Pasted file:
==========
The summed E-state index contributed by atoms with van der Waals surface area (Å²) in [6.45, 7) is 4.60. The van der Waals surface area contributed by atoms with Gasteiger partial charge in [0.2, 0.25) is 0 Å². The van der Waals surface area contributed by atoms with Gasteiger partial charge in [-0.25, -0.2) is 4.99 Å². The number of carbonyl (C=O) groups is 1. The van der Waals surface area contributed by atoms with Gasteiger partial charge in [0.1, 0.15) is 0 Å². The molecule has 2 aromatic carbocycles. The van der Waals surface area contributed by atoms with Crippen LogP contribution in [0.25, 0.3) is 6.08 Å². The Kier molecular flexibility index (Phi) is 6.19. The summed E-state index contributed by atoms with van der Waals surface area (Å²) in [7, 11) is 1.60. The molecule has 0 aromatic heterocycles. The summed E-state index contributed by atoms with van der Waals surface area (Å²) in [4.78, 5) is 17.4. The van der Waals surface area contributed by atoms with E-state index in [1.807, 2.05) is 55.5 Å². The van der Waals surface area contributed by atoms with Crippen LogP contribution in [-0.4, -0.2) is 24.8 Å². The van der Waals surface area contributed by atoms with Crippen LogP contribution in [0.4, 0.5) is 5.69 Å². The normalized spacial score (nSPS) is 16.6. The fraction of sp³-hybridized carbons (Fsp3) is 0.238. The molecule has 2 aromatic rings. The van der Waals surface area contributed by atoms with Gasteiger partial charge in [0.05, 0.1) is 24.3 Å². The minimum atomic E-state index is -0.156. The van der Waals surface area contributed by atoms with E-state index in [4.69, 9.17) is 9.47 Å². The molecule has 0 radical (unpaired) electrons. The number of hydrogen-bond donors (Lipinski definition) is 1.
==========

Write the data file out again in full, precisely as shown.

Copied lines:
The summed E-state index contributed by atoms with van der Waals surface area (Å²) in [6.45, 7) is 4.60. The van der Waals surface area contributed by atoms with Gasteiger partial charge in [0.2, 0.25) is 0 Å². The van der Waals surface area contributed by atoms with Gasteiger partial charge in [-0.25, -0.2) is 4.99 Å². The number of carbonyl (C=O) groups is 1. The van der Waals surface area contributed by atoms with Gasteiger partial charge in [0.1, 0.15) is 0 Å². The molecule has 2 aromatic carbocycles. The van der Waals surface area contributed by atoms with Crippen LogP contribution in [0.25, 0.3) is 6.08 Å². The Kier molecular flexibility index (Phi) is 6.19. The summed E-state index contributed by atoms with van der Waals surface area (Å²) in [7, 11) is 1.60. The molecule has 0 aromatic heterocycles. The summed E-state index contributed by atoms with van der Waals surface area (Å²) in [4.78, 5) is 17.4. The van der Waals surface area contributed by atoms with E-state index in [1.807, 2.05) is 55.5 Å². The van der Waals surface area contributed by atoms with Crippen LogP contribution in [-0.4, -0.2) is 24.8 Å². The van der Waals surface area contributed by atoms with Crippen LogP contribution in [0.4, 0.5) is 5.69 Å². The normalized spacial score (nSPS) is 16.6. The fraction of sp³-hybridized carbons (Fsp3) is 0.238. The molecule has 2 aromatic rings. The van der Waals surface area contributed by atoms with Gasteiger partial charge in [0.05, 0.1) is 24.3 Å². The minimum atomic E-state index is -0.156. The van der Waals surface area contributed by atoms with E-state index in [4.69, 9.17) is 9.47 Å². The molecule has 0 radical (unpaired) electrons. The number of hydrogen-bond donors (Lipinski definition) is 1.